KIST students in financial crisis

Government-sponsored students at the Kigali Institute of Science and Technology (KIST) are facing financial constraints after spending up to two months without receiving their bursaries which they are entitled every month.

Government-sponsored students at the Kigali Institute of Science and Technology (KIST) are facing financial constraints after spending up to two months without receiving their bursaries which they are entitled every month.

The Rwf 25,000 which is given to every student by the Students Financing Agency (SFAR) in all public universities in the country covers accommodation, feeding and facilitation expenses.

KIST which has a population of over 2600 students and the campus hostels can accommodate only 200. The rest reside outside the campus and are the ones facing big challenges with accommodation arrears.

Speaking to The New Times, students expressed concern over the delayed money which is supposed to facilitate them in their studies saying that it is making their stay at school difficult.

“It is a difficult situation here especially for those of us who live outside campus. Our landlords are on our necks and we are facing lots of problems,” lamented Bosco Nkurunziza a student at the institute.

“We are being kept in the dark, we don’t know why we haven’t received the money yet our fellow students in other universities have already received theirs,” said another student.

In a phone interview, SFAR director Emanuel Muvunyi said they (SFAR) had disbursed the money for January and February to KIST like they have done to all the other institutions.

“We are now preparing the cheque for March, so if the students have not yet received the money, it must be an administrative problem,” stated Muvunyi.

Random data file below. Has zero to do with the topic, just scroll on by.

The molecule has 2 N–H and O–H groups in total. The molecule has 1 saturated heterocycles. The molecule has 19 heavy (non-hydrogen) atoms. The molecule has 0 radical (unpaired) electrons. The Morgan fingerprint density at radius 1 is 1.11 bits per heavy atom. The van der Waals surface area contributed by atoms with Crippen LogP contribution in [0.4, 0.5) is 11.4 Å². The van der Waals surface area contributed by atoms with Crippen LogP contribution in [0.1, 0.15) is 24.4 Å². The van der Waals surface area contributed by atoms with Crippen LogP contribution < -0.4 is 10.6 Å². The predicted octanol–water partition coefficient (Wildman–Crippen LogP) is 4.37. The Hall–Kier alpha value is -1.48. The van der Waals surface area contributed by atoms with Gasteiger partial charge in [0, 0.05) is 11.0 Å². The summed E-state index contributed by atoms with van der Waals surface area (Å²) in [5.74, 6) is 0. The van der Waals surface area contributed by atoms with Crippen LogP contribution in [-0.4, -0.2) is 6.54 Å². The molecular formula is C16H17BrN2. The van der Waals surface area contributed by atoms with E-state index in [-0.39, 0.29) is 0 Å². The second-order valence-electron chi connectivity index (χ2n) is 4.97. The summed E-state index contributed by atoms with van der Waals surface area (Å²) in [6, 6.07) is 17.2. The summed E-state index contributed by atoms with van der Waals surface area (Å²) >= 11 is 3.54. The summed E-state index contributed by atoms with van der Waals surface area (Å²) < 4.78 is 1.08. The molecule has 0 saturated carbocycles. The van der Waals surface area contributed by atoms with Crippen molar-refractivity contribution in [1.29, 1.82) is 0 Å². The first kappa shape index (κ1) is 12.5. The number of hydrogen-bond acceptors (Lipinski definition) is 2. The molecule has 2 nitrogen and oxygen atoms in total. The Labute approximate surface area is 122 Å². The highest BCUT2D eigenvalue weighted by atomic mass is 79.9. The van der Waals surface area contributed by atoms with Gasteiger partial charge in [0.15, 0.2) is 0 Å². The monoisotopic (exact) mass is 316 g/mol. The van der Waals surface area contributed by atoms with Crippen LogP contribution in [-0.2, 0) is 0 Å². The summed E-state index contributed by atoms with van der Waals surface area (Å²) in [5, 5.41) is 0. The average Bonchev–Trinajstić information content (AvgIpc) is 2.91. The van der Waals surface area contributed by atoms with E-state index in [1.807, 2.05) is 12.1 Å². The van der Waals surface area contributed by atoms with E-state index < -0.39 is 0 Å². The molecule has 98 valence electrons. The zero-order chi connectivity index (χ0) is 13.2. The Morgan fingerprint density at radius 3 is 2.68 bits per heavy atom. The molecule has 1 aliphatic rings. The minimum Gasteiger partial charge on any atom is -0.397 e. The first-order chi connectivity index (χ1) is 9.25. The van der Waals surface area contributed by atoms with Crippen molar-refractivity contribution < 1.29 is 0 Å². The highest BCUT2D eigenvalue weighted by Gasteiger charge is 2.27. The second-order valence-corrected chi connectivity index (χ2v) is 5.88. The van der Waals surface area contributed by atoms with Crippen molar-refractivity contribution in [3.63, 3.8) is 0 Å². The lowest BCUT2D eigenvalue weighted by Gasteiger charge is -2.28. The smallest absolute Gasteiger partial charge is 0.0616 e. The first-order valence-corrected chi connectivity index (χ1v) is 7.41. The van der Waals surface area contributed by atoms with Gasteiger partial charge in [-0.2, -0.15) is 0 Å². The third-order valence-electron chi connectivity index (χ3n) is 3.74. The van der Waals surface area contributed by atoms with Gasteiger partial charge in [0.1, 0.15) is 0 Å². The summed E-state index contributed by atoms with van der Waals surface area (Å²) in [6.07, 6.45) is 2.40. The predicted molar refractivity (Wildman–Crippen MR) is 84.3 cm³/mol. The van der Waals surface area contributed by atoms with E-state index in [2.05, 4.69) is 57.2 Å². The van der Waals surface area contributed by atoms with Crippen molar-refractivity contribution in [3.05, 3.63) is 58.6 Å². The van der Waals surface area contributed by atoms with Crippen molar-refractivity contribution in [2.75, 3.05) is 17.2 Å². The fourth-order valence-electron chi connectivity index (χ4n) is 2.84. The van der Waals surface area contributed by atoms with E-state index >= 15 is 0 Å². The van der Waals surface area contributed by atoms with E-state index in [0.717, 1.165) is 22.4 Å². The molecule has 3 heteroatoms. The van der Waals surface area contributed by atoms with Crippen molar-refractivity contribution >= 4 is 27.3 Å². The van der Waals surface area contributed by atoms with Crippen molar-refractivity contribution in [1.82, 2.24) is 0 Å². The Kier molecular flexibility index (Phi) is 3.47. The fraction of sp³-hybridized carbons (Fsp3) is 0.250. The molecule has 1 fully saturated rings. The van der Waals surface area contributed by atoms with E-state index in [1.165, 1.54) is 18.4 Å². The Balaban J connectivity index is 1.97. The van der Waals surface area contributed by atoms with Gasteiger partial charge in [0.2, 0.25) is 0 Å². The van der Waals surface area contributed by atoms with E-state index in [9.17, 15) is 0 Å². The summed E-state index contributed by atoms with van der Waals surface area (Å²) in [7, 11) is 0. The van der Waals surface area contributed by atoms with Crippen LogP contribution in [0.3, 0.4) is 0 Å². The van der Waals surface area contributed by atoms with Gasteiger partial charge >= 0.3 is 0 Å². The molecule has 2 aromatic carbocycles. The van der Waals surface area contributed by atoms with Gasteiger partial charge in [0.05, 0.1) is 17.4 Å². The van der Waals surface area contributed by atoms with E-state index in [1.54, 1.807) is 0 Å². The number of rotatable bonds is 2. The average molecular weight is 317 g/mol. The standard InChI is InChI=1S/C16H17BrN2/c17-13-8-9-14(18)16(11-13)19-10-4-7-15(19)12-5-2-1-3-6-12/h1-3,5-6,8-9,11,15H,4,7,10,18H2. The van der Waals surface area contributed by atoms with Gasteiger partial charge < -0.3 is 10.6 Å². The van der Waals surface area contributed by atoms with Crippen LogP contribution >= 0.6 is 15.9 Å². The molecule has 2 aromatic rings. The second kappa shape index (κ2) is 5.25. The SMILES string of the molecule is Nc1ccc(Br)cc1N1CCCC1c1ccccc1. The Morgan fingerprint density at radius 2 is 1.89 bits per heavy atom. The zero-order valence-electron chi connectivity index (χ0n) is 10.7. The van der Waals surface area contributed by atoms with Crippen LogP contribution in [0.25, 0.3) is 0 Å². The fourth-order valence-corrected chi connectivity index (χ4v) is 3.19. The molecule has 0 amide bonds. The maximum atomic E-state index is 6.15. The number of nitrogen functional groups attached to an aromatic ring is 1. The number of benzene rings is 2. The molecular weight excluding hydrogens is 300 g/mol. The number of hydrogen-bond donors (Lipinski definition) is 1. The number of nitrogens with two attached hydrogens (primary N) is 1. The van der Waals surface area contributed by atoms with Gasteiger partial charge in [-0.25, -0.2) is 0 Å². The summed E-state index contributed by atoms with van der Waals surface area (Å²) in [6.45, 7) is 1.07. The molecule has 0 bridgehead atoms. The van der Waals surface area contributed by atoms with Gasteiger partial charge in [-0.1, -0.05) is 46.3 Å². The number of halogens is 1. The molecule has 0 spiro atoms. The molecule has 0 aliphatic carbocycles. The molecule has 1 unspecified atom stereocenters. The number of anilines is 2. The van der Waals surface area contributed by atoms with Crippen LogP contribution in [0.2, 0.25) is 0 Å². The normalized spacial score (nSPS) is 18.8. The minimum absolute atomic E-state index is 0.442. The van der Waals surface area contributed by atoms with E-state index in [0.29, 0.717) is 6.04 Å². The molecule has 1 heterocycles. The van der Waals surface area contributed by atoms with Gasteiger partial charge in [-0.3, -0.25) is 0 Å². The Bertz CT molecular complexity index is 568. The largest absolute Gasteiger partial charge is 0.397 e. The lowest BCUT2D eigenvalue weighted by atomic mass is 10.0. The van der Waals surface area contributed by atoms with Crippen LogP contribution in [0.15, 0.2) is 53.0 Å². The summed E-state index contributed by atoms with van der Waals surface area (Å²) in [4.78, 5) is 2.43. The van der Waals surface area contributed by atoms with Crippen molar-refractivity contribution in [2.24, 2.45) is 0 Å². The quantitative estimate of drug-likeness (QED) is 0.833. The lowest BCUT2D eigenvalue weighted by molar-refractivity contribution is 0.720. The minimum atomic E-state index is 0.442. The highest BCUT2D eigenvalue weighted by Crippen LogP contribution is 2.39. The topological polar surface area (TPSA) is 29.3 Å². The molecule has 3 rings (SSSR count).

In an interview, the Guild President of KIST, Martin Ruvugabigwi said that the change in the payment system has caused the delay.

“Students have been receiving the money at school, but under the new system, payments will be made on the student’s bank account in Bank of Kigali (BK),” he explained.

He attributed the change in the system to cases of theft, where some students claimed that their money was being signed for by other students.

“Whenever you are starting something new, you meet a number of challenges, and on top of that, it is not easy to open accounts for over 2600 students,” he stressed. However, some students don’t agree with that argument.

“That is not true, you cannot tell me that opening bank accounts for the students can take you all that period,” protested another student who preferred not to be named for personal reasons.

When contacted, KIST’s Vice Rector for Finance and Administration (VRAF) Thomas Gatabazi, also concurred with the Guild president saying that the opening of the accounts had caused the delay.

“It is because we have been experiencing the problem of some students who have been reluctant to open bank accounts,” said Gatabazi.

He also added that “You cannot force a horse to drink water. The more they delay to open their accounts, the more the money delays,” he added.

The guild president however said that the problem had been solved and that the money is expected to have reached the beneficiaries by next week.

Ends

 

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